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Nathaniel’s Hope

A vital resource for families, born of the special needs of one little boy and his determined parents

When the world says “Give up”, Hope whispers: “Try it one more time.” ~Anonymous

By the time Marie Kuch was 28 weeks pregnant, she was retaining a lot of fluid. She knew something wasn’t right. A month later, on June 6, 1997, she ended up in Arnold Palmer Hospital facing an emergency C-section. “We both almost died during delivery,” says Marie. When her son Nathaniel was born, his Apgar score was 3 out of a possible 10 and he was diagnosed with multiple birth anomalies, including duodenal atresia and craniosynostosis, the latter a condition in which his skull plates had fused prematurely, crowding his brain. He had to be intubated, and thus began a three month journey in the hospital fighting for his life. “I don’t think you can fully anticipate the roller coaster ride of ups and downs that is part of everyday life with a special needs child. It was overwhelming.”

At the time, Marie and her husband Tim had a 5 and a 3-year-old. Managing life was a challenge. “We were in survival mode,” Tim notes. “But we were fortunate. We had what I call the five “F”s: Faith, Family, Friends, and Financial Flexibility. Even so, we could barely make it. We wondered what it was like for families with only one or two “F”s.”

The Birth of Nathaniel’s Hope

Nathaniel had three surgeries on his skull in the first years of his life. Ultimately, he developed bacterial pneumonia and was in ICU for ten days. The doctors were unable to get him off the ventilator.

“One day, we came into Nathaniel’s room and found a nurse weeping over our son,” says Marie. “‘There’s something about your boy,’ she said and asked if she could pray for him. Her prayer was that Nathaniel’s purpose in life would be fulfilled.” The heart stricken parents were puzzled by the prayer, but a week after Nathaniel passed away in November of 2001 at the tender age of 4 1/2 years, they realized it wasn’t the end, but rather the beginning. Instead of asking why, they asked what for. “Our ‘what for’ was finding a way to help other families cope. That’s how Nathaniel’s Hope began.”

Nathaniel’s Hope was founded in 2002 to meet the needs of kids with special needs (VIP Kids) and their families. VIP Kids are those with any physical, cognitive, medical, or hidden disability, chronic or life-threatening illness, or those who are medically fragile. The two most recognized programs that have evolved from this multi-faceted organization are Buddy Break and the Make ‘em Smile event. Buddy Break was created to provide respite care for families who had little or no support available and give them a break when they need it the most. Make ‘m Smile originated from the Kuck’s desire to commemorate Nathaniel’s June 6th birthday by continuing to celebrate his life while sharing joy with other kids with special needs. One of the unique features of this annual event is the “Buddy Stroll” which builds lasting relationships between the community, the VIP kids, and their families as they stroll around Lake Eola with their volunteer buddies.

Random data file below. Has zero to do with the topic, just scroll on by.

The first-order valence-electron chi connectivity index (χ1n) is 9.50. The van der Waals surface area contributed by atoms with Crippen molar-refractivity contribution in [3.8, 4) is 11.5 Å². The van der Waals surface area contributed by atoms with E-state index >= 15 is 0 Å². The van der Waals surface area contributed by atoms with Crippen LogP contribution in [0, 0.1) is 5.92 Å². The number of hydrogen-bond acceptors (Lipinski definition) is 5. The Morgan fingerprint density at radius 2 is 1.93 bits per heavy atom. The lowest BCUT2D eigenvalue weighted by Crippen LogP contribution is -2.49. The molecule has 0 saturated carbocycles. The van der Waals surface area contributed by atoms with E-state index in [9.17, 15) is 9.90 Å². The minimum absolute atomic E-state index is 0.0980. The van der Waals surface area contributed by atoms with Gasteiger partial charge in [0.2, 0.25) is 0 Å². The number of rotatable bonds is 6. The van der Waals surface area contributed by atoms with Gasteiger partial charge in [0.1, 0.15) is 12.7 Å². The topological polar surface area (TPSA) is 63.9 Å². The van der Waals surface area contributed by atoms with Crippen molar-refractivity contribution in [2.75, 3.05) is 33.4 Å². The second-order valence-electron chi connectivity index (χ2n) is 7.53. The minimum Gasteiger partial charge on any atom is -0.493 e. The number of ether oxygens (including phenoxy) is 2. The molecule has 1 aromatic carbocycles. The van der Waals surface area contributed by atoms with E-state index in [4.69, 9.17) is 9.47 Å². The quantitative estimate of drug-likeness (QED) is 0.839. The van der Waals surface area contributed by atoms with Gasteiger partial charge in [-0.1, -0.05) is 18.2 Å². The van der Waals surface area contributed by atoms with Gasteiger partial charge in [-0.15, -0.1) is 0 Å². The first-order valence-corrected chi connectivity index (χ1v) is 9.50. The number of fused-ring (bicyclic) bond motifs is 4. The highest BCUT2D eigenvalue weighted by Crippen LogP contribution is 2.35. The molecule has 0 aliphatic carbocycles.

Programs like these have been a godsend to parents with VIP kids. With three VIP kids, Matt and Diane Hayes were thrilled when they found Nathaniel’s Hope. Twenty year old Meghan has Down syndrome, and Molly, 17, and Maddie 15, are autistic. The girls, Matt’s biological daughters who were adopted by Diane, needed constant supervision. “There was never time for just my husband and me, no time for the girls to make friends, no outside life,” Diane says. The simplest things in life were a challenge…going to the grocery store without a meltdown, getting a haircut, or taking a leisurely shower without worrying that the girls might hurt themselves or leave the house. Then they learned about the Buddy Break program. “Suddenly, we had this three-hour break, once a month, to go shopping and not have a situation arise. I could take a nice shower worry-free, or walk the dog by myself. Best of all, each girl had her own buddy who would give her undivided attention and let her just have fun. Buddy Break has made our lives so much better.”

Rose Mary and David Lumm agree that Nathaniel’s Hope has been a true blessing for their family. After 8 years of infertility, Ryan was born and was soon followed by twins, Andrew and Katelyn. Life changed dramatically when the reality of coping with Andrew’s needs began to unfold. Andrew was born with spina bifida and hydrocephalus. “We now had three children in diapers under three years of age,” says Rose Mary. The first three years were a blur, filled with 12 surgeries for Andrew, now 7, and the morning routine of dealing with his time-consuming medical needs, getting him dressed, and getting him into his brace. “Buddy Break was a little slice of heaven. It’s a place where we know our children will have a great time and be taken care of. The individualized attention is important for Anrdew’s siblings, as well. They can’t wait to go and see their Buddies.”

The 10th annual Make‘em Smile event, scheduled for June 2 at Lake Eola will celebrate Nathaniel’s meaningful years  and what has grown from his presence on earth. “This grassroots event began with about 600 people and has grown to over 10,000 attendees,” says Marie. “We want to show the community that VIP Kids are the same as all kids…they need to have friends, they need to be loved, and they want to have fun.”

Nathaniel’s Hope

Marie Kuck

Executive Director


10th Annual Make ‘em Smile

June 2, 2012

Lake Eola

101 Rosalind Ave.

Orlando FL 32801

Time: 7:30 am to 1 pm